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Thursday's Mini-Report, 10.9.14

Today's edition of quick hits.
Today's edition of quick hits:
* Yemen: "A suicide bomber attacked a crowded square here in the capital on Thursday, killing more than 40 people and adding to fears that Sunni extremists were mobilizing new attacks against a Shiite rebel group that took control of Sana last month."
* St. Louis: "A St. Louis police officer fatally shot a young black man on Wednesday night, sparking protests in the south of the city just a day before thousands of protesters are expected to arrive in Ferguson, Missouri for rallies and marches over the killing of Michael Brown."
* Related news: "A state senator and other black leaders on Thursday called for the Justice Department to investigate the fatal shooting of a black 18-year-old by a white St. Louis police officer, an incident that some protesters are likening to the death of Michael Brown in nearby Ferguson."
* Not a moment too soon: "Attorney General Eric H. Holder Jr. on Wednesday called for a wide-ranging review of police tactics and training, speaking to dozens of mayors and police chiefs who had gathered here to discuss race relations and policing in the United States in the wake of protests in Ferguson, Mo."
* Ebola: "Federal health officials will require temperature checks for the first time at five major American airports for people arriving from the three West African countries hardest hit by the deadly Ebola virus. However, health experts said the measures were more likely to calm a worried public than to prevent many people with Ebola from entering the country."
* Related news: "The Spanish health authorities said Thursday that the condition of an auxiliary nurse infected by Ebola had worsened, three days after she became the first person to test positive for the disease in Europe. The deterioration in the nurse's condition came as the authorities announced that one more health care worker had been quarantined, in addition to three others who were isolated overnight at the same hospital where the nurse works."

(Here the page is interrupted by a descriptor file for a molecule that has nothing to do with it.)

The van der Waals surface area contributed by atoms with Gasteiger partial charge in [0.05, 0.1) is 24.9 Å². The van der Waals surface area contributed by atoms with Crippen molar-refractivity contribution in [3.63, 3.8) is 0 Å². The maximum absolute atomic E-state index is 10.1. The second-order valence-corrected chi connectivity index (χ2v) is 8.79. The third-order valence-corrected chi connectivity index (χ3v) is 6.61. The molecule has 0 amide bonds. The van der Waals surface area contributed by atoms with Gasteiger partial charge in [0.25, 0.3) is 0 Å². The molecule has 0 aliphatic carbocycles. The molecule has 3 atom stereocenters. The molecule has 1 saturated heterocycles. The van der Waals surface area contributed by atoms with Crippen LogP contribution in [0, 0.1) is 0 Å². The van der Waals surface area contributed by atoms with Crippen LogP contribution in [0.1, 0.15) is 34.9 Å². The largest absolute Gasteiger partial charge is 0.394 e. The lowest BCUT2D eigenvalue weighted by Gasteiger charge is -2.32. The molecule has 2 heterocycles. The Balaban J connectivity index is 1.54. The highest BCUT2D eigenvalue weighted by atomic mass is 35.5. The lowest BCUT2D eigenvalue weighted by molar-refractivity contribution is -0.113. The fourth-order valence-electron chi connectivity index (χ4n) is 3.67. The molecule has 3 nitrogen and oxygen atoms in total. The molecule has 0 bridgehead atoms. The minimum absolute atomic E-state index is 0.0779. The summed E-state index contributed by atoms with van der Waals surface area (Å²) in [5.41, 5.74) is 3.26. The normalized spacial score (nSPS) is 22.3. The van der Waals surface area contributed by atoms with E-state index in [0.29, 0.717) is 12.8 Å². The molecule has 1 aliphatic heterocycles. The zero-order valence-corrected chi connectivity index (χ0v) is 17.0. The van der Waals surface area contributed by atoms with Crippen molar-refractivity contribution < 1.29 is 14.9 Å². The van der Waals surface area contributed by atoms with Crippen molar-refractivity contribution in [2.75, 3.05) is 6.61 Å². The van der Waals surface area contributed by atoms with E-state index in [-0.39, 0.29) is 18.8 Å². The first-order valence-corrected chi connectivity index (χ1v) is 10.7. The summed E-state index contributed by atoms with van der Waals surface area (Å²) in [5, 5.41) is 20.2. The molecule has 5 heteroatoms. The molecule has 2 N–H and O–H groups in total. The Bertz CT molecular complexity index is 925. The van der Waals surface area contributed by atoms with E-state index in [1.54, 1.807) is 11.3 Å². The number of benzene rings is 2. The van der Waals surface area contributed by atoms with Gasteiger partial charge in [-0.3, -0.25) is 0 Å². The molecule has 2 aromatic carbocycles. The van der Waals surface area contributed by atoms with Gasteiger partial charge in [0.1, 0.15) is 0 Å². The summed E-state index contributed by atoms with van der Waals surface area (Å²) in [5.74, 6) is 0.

* ISIS: "Islamic State militants are threatening to overrun a key province in western Iraq in what would be a major victory for the jihadists and an embarrassing setback for the U.S.-led coalition targeting the group."
* Coalition: "Canada's parliament has voted to authorise air strikes against Isis in Iraq, joining the US-led bombing campaign. The Conservative party of Stephen Harper, the prime minister, introduced the motion last week and it was debated this week. Harper has a majority of seats in parliament so the vote was all but assured. The motion passed on Tuesday by 157 votes to 134."
* West Virginia: "West Virginia will 'bring to a close' the pending litigation over its same-sex marriage ban after the Supreme Court effectively allowed gays to wed in the federal circuit that the state belongs to, its attorney general said Thursday."
* And speaking of marriage: "Supreme Court Justice Anthony Kennedy mistakenly blocked the start of same-sex marriage in Nevada in an order that spawned confusion among state officials and disappointment in couples hoping to be wed."
* Hong Kong: "The government in Hong Kong backed out of talks with students leading pro-democracy protests Thursday, saying it was not prepared to discuss their basic demand for democracy, and warning that the 'illegal' occupation of the streets must end before meaningful negotiations could begin."
* Wall Street's dizzying week: "The benchmark Dow Jones Industrial Average dropped more than 300 points Thursday, continuing a three-day streak of triple-digit swings that has investors' heads spinning."
* The Washington Post's big Cartegena story generated plenty of chatter, but there's ample reason for skepticism.
* And we’re still working on our new Whip Count project. We’re keeping a running tally of members of Congress who want to return to session – cutting their vacation short – in order to vote on authorizing military intervention against ISIS. I hope you’ll take a look and keep us posted.
Anything to add? Consider this an open thread.